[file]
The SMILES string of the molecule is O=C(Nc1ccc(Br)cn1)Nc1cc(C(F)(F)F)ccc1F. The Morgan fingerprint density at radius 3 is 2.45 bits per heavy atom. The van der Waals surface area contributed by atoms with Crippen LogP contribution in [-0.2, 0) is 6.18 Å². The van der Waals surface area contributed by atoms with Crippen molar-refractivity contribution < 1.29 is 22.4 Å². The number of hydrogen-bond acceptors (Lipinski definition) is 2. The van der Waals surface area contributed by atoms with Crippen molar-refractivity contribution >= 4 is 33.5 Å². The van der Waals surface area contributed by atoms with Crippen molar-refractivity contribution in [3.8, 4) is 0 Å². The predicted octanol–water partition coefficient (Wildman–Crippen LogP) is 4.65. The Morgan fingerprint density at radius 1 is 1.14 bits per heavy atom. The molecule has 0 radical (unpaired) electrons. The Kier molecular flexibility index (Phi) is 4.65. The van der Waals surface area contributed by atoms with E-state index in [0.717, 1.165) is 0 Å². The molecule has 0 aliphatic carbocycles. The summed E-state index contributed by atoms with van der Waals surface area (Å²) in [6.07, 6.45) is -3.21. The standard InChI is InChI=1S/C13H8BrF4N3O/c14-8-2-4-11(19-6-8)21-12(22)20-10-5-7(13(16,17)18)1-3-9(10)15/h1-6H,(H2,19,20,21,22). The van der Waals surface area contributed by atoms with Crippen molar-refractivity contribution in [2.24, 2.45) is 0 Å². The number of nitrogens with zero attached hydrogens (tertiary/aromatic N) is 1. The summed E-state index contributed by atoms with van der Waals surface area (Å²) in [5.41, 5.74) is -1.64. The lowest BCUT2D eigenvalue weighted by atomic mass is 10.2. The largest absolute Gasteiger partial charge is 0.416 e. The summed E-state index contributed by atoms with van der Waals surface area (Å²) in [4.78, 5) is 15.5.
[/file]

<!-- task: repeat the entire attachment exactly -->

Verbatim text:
The SMILES string of the molecule is O=C(Nc1ccc(Br)cn1)Nc1cc(C(F)(F)F)ccc1F. The Morgan fingerprint density at radius 3 is 2.45 bits per heavy atom. The van der Waals surface area contributed by atoms with Crippen LogP contribution in [-0.2, 0) is 6.18 Å². The van der Waals surface area contributed by atoms with Crippen molar-refractivity contribution < 1.29 is 22.4 Å². The number of hydrogen-bond acceptors (Lipinski definition) is 2. The van der Waals surface area contributed by atoms with Crippen molar-refractivity contribution >= 4 is 33.5 Å². The van der Waals surface area contributed by atoms with Crippen molar-refractivity contribution in [3.8, 4) is 0 Å². The predicted octanol–water partition coefficient (Wildman–Crippen LogP) is 4.65. The Morgan fingerprint density at radius 1 is 1.14 bits per heavy atom. The molecule has 0 radical (unpaired) electrons. The Kier molecular flexibility index (Phi) is 4.65. The van der Waals surface area contributed by atoms with E-state index in [0.717, 1.165) is 0 Å². The molecule has 0 aliphatic carbocycles. The summed E-state index contributed by atoms with van der Waals surface area (Å²) in [6.07, 6.45) is -3.21. The standard InChI is InChI=1S/C13H8BrF4N3O/c14-8-2-4-11(19-6-8)21-12(22)20-10-5-7(13(16,17)18)1-3-9(10)15/h1-6H,(H2,19,20,21,22). The van der Waals surface area contributed by atoms with Crippen molar-refractivity contribution in [2.24, 2.45) is 0 Å². The number of nitrogens with zero attached hydrogens (tertiary/aromatic N) is 1. The summed E-state index contributed by atoms with van der Waals surface area (Å²) in [5.41, 5.74) is -1.64. The lowest BCUT2D eigenvalue weighted by atomic mass is 10.2. The largest absolute Gasteiger partial charge is 0.416 e. The summed E-state index contributed by atoms with van der Waals surface area (Å²) in [4.78, 5) is 15.5.